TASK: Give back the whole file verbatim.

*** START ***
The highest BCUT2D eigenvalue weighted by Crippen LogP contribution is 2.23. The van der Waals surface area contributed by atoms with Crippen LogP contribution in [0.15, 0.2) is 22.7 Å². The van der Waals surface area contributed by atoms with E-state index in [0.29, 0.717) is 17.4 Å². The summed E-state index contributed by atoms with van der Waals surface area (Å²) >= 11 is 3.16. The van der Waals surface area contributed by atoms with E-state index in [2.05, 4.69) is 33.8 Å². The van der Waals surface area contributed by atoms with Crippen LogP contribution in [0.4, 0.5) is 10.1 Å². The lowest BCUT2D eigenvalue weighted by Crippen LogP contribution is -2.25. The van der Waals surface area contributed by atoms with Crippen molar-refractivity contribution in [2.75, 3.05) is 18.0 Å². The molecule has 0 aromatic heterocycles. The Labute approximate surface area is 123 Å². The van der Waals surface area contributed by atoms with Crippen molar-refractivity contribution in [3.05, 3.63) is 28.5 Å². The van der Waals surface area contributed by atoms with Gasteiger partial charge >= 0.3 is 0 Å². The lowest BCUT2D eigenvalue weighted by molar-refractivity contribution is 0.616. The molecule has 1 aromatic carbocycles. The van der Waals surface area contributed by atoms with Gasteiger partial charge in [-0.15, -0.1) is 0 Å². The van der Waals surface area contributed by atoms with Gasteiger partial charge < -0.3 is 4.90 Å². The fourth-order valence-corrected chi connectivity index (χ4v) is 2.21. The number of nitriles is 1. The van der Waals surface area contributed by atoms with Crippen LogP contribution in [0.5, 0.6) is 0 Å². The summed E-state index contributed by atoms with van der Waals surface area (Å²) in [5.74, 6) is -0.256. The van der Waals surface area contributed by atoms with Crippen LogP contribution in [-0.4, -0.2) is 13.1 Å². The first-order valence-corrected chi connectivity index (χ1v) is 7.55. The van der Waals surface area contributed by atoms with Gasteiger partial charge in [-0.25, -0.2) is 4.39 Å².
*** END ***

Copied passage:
The highest BCUT2D eigenvalue weighted by Crippen LogP contribution is 2.23. The van der Waals surface area contributed by atoms with Crippen LogP contribution in [0.15, 0.2) is 22.7 Å². The van der Waals surface area contributed by atoms with E-state index in [0.29, 0.717) is 17.4 Å². The summed E-state index contributed by atoms with van der Waals surface area (Å²) >= 11 is 3.16. The van der Waals surface area contributed by atoms with E-state index in [2.05, 4.69) is 33.8 Å². The van der Waals surface area contributed by atoms with Crippen LogP contribution in [0.4, 0.5) is 10.1 Å². The lowest BCUT2D eigenvalue weighted by Crippen LogP contribution is -2.25. The van der Waals surface area contributed by atoms with Crippen molar-refractivity contribution in [2.75, 3.05) is 18.0 Å². The molecule has 0 aromatic heterocycles. The Labute approximate surface area is 123 Å². The van der Waals surface area contributed by atoms with Crippen molar-refractivity contribution in [3.05, 3.63) is 28.5 Å². The van der Waals surface area contributed by atoms with Gasteiger partial charge >= 0.3 is 0 Å². The lowest BCUT2D eigenvalue weighted by molar-refractivity contribution is 0.616. The molecule has 1 aromatic carbocycles. The van der Waals surface area contributed by atoms with Gasteiger partial charge in [-0.15, -0.1) is 0 Å². The van der Waals surface area contributed by atoms with Gasteiger partial charge < -0.3 is 4.90 Å². The fourth-order valence-corrected chi connectivity index (χ4v) is 2.21. The number of nitriles is 1. The van der Waals surface area contributed by atoms with Crippen LogP contribution in [0.5, 0.6) is 0 Å². The summed E-state index contributed by atoms with van der Waals surface area (Å²) in [5.74, 6) is -0.256. The van der Waals surface area contributed by atoms with Crippen LogP contribution in [-0.4, -0.2) is 13.1 Å². The first-order valence-corrected chi connectivity index (χ1v) is 7.55. The van der Waals surface area contributed by atoms with Gasteiger partial charge in [-0.25, -0.2) is 4.39 Å².